If we want to play like Wall Street, we must regulate like Wall Street
It’s time for ad tech to get its house in order before the Government is forced to intervene.
Achieving the same level of respect afforded to the financial industry is only possible if adtech collectively tackles and addresses its serious fraud issue.
Since the emergence of programmatic media trading, the industry has gone from ‘Mad Men’ to ‘Math Men’, as the Ivy League and Oxbridge mathletes and data scientists enabled billions of ads to be served to consumers globally in seconds. And with this high frequency/low latency ad trading, it began to look more Wall Street than Madison Avenue.
But there’s a critical difference. Wall Street trading is highly regulated. Every trade is recorded and available for regulators, while large compliance teams oversee operations and apply these standards and practices.
Failure to do so, and companies and individuals face hefty fines and possibly court cases for breaching these standards. That’s why these financial organisations employ what, in essence, are ‘business prevention officers’ – and what they say must be adhered to.
However, the same can’t be said of adtech. Fraud runs rampant, but it’s difficult to find, making it difficult to reduce.
Legislative interest from government
Today, Parliament and legislators are showing signs of wanting to regulate our space better. And it’s not just from the point of view of consumer privacy. There’s also a desire to reduce ad fraud, albeit driven by a need to tackle scam ads that prey on consumers.
But before they ramp up their legislative interest in the digital media supply chain, we as an industry must collectively act.
Sitting on the UKSAFC, which is, for all intents and purposes, an anti-ad-fraud task force, we have a real opportunity to seize the initiative.
By coming together, we can create common standards and develop a simpler way to match the supply chain journey – upstream and downstream – for brands, advertisers, and publishers.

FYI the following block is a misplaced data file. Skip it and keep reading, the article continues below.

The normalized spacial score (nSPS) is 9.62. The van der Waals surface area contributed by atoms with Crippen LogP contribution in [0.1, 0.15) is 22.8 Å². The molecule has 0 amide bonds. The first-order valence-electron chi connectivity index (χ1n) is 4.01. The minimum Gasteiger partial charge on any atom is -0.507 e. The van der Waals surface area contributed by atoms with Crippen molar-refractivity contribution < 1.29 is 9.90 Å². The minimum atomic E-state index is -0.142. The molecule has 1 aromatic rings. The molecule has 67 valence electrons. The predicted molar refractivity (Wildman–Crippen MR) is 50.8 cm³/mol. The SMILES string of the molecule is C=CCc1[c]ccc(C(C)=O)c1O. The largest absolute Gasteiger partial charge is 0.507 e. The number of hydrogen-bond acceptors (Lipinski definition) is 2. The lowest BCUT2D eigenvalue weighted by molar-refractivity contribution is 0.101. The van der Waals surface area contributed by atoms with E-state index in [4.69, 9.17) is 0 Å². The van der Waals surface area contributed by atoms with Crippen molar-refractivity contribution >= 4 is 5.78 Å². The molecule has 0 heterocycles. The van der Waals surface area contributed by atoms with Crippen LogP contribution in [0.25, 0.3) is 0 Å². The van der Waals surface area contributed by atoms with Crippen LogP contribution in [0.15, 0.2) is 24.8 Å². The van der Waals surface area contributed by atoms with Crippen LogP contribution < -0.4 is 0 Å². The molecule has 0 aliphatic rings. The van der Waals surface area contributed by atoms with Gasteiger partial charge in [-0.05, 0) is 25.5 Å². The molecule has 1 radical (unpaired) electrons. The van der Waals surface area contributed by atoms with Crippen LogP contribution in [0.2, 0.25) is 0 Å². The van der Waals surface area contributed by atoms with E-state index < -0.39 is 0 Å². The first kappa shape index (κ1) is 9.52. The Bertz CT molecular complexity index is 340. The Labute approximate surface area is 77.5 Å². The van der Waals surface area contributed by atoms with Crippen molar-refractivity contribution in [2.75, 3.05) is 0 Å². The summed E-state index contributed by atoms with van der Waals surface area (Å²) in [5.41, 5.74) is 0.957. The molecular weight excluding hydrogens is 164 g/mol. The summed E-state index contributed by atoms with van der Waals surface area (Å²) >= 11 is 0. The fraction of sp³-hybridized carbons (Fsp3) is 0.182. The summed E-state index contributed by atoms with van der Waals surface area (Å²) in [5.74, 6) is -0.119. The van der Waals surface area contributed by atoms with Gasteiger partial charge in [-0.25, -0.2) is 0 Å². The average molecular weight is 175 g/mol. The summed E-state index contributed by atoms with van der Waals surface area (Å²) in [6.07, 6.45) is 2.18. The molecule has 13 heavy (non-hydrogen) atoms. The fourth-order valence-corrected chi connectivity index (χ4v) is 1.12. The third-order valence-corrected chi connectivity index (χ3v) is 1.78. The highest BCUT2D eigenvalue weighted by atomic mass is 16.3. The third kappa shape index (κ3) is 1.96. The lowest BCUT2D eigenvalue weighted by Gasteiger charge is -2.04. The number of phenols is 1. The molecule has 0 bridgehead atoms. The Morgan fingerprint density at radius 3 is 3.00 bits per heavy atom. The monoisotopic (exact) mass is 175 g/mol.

By garnering and activating critical business intelligence, we can allow industry participants to make better decisions for their companies and their paying customers.
Looking back to 2008, the financial crisis saw Wall Street get caught swimming with no trunks. But the Government bailed out swathes of these bad actors as policymakers deemed that the systemic risk to the financial system meant they were “too big to fail”. Adtech will not be afforded this same luxury.
Sarbanes Oxley (SOX) was born from the lack of regulation that allowed Enron and WorldCom to commit massive accounting frauds. And while I’m not suggesting that any adtech player is aping these fraudulent businesses, there is a general malaise towards creating and adhering to a SOX-style industry standard.
Perhaps a reason for this is that at the heart of it all is ethics, and these can interfere with driving revenue and profits.
It’s time to work together
Ultimately, we face two choices. We can work transparently and openly to solve the common industry woes impacting us all, or we wait for the Government, which lacks an understanding of our industry, to dictate how we operate.
As individuals and collectively as an industry, now is the time to go beyond the empty lip service many people offer up around fraud and work together.
Only by reconfiguring and cleanly capturing critical data, then openly sharing it across this amazing industry, can we continue the growth trajectory we’ve enjoyed. In doing so, we can win back trust, ensure buyers have more faith in the open web and overcome the current situation that the duopoly (becoming a triopoly with Amazon) has been capitalising on.
Jon Walsh has worked in adtech for over 20 years, including 15 years as an entrepreneur and angel investor in the space. He now works as a strategic advisor to UKSAFC and adtech business EntityX.